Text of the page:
What made downtown Trenton unique in years past were businesses such as the Dime Store, Mulias and Ellias and the old Trenton Hardware store, which carried one-of-a-kind items.
The old saying, “If you can’t find it, go downtown Trenton,” was our mantra. There is still a business downtown where you can find many one-of-a-kind items, including many you may not have been looking for.
Three Coins Coin Shop, located on West Jefferson Avenue, has a lot more interesting things than just coins. It has vintage jerseys and jackets, and other non-sport antiques for sale. Many interesting items can be seen right in the front-window display, before you even enter the store.
While wandering through the store you are likely to come across unusual objects – just as I did when I discovered two old Trenton telephone directories from the years 1951 and 1953 and immediately purchased these pieces of history for $5 apiece.
The fact that these books survived all these years is amazing. After all, most people can’t wait to throw out an old phone book when the new ones are distributed – and nowadays the necessity of the phone book lessened with the advent of the Internet.
The books that I bought contained the telephone numbers of residents of not only Trenton, but also Grosse Ile, Flat Rock, Rockwood and Wyandotte – plus the business numbers of those communities as well.
The books are less than 200 pages and are easy to read with large lettering. This was the day when telephone exchanges consisted of two letters and four numbers and you would dial the operator and she would put you in contact with the party you were seeking.
Do you remember how Andy of Mayberry made a phone call? “Sarah, put me through to Ernst T. Bass.” That’s basically how it was here as well. You would dial the operator and state, “Trenton 1234,” just for an example.
On another trip to Three Coins I came out with an old letter “T.” I was told by Craig Bond, the store’s co-owner, that it came from a Trenton High School sweater.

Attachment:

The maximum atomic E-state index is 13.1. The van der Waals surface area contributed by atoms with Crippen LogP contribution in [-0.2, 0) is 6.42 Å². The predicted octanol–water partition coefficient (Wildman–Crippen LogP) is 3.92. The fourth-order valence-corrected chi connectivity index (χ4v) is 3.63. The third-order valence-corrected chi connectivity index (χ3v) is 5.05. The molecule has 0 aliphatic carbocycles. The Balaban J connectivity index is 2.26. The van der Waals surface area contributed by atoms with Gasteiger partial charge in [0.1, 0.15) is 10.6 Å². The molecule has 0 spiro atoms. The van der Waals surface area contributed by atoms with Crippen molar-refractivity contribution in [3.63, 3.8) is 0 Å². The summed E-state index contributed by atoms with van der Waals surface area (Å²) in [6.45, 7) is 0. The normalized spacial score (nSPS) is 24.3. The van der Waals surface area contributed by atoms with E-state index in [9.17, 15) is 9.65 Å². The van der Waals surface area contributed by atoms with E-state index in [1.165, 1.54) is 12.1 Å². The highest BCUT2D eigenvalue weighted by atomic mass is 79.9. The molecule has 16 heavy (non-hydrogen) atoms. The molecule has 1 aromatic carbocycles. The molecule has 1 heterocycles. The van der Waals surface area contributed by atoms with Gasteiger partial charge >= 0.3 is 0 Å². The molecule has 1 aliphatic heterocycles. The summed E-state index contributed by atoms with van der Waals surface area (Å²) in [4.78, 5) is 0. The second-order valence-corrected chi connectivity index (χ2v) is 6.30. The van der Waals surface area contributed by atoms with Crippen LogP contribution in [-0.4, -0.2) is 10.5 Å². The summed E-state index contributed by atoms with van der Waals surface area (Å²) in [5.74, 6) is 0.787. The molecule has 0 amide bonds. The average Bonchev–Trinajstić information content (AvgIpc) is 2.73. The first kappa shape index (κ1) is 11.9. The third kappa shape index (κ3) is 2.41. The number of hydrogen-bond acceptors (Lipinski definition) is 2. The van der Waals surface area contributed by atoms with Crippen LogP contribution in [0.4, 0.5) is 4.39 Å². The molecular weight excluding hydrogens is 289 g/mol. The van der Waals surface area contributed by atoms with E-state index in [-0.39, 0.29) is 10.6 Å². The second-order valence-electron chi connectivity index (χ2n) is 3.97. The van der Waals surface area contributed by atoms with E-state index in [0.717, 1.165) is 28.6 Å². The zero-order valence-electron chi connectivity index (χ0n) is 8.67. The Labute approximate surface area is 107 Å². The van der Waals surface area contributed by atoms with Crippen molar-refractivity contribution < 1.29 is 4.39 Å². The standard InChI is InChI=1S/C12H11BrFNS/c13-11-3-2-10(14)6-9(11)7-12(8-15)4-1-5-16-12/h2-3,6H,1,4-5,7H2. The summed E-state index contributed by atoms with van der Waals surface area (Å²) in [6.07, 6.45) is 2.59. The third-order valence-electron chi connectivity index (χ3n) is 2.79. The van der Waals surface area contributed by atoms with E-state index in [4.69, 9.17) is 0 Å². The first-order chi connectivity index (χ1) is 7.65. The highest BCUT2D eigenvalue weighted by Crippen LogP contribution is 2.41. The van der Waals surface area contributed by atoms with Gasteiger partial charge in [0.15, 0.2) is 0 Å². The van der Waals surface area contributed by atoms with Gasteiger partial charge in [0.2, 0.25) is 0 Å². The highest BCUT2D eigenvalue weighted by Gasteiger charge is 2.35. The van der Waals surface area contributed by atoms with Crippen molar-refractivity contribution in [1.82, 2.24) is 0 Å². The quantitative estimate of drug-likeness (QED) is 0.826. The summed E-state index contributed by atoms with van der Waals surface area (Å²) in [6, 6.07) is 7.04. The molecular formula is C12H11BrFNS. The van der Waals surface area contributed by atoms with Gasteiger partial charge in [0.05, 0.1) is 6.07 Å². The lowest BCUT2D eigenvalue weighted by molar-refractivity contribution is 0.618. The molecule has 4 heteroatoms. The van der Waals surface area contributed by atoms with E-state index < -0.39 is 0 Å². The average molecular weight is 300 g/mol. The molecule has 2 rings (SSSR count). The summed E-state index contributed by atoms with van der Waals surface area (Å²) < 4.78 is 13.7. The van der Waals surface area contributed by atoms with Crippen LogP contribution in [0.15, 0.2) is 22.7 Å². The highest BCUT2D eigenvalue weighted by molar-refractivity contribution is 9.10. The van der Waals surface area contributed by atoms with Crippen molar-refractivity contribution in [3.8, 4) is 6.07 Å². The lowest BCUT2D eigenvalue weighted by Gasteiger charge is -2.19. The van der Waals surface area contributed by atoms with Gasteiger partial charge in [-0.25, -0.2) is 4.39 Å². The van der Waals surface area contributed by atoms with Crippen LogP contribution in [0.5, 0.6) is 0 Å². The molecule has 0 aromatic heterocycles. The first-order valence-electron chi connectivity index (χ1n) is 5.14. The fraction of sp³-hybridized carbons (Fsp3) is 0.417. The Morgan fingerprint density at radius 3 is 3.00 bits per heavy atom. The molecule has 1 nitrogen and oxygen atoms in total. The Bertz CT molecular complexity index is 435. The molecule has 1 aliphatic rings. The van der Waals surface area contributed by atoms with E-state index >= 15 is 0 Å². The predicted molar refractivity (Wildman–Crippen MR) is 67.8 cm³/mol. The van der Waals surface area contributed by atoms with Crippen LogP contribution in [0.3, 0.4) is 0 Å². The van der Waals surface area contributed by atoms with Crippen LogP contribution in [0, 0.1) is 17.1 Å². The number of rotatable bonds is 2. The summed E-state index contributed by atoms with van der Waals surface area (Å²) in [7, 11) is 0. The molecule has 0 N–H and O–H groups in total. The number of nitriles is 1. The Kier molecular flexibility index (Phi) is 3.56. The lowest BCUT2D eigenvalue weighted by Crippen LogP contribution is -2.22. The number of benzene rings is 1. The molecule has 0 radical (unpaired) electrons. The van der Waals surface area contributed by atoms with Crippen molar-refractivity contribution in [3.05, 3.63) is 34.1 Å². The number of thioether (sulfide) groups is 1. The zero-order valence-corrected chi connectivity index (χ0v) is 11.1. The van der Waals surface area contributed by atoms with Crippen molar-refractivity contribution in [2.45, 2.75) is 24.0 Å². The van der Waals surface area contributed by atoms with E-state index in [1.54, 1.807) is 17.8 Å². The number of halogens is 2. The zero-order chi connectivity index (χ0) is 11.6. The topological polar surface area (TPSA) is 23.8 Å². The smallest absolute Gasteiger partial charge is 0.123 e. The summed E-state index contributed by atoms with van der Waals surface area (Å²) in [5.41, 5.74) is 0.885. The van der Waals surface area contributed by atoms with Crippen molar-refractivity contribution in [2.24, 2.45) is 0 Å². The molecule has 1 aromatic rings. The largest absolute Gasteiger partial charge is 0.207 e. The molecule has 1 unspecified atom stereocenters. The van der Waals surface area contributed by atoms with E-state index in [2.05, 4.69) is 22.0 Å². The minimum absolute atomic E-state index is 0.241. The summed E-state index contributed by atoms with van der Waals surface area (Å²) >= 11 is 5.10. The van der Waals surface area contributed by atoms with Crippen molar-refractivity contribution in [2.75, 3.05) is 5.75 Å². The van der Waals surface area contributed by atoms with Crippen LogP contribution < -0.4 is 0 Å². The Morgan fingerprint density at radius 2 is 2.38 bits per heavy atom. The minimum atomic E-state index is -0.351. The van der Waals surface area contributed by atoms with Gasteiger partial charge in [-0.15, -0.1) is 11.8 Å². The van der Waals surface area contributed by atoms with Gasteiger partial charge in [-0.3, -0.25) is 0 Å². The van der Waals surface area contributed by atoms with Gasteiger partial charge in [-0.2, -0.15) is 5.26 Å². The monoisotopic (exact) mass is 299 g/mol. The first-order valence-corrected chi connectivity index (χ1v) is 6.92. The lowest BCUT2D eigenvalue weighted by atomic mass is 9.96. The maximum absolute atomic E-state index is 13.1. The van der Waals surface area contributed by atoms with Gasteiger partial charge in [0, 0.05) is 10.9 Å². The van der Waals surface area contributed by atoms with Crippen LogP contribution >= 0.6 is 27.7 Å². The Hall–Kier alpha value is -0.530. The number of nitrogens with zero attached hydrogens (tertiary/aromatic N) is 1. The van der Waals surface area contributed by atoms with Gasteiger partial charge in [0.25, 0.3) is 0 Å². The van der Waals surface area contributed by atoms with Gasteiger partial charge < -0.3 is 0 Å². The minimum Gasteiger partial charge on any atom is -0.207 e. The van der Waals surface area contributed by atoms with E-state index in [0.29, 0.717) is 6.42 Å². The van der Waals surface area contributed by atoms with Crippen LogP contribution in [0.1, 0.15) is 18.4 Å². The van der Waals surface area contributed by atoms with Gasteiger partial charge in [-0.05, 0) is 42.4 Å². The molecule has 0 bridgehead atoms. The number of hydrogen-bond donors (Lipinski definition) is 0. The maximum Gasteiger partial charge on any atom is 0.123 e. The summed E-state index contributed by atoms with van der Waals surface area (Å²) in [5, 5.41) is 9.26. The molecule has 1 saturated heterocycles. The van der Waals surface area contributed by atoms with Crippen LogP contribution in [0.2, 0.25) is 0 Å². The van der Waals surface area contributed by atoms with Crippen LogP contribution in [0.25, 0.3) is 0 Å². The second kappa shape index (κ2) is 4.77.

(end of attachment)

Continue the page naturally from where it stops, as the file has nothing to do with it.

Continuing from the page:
I was a bit unsure because it was purple rather than the bright blue that we are accustomed to seeing at Trenton sports events. However, I convinced myself with, “It’s probably been washed so many times it has faded to purple.”
By Tony Mazzella
Sometime later I learned from Dick Hood and the other unofficial Trenton historians at Elliott’s Bakery that this was a letter from a Trenton High sweater – and that it was indeed purple because, before 1954, Trenton’s colors were purple and gold.
This sparked quite a discussion and one of the younger historians asked, “Why did they change the colors to near identical Wyandotte Roosevelt’s colors, considering that Wyandotte is arguably Trenton’s most contentious rivalry?”
Another former Trenton alumni offered, “I believe it was for the admiration of the University of Michigan Wolverines ‘Maize and Blue.’”
Whatever the true reason for the change, the colors are now steeped in Trenton tradition.
I hope I can find more gems in this old-town Trenton store. It may not seem like much finding these dusty mementos, but they reveal so much of the past we never knew.
Tony Mazzella welcomes readers to friend him on Facebook, where he frequently shares his recollections about some of the interesting people and businesses in Trenton’s past.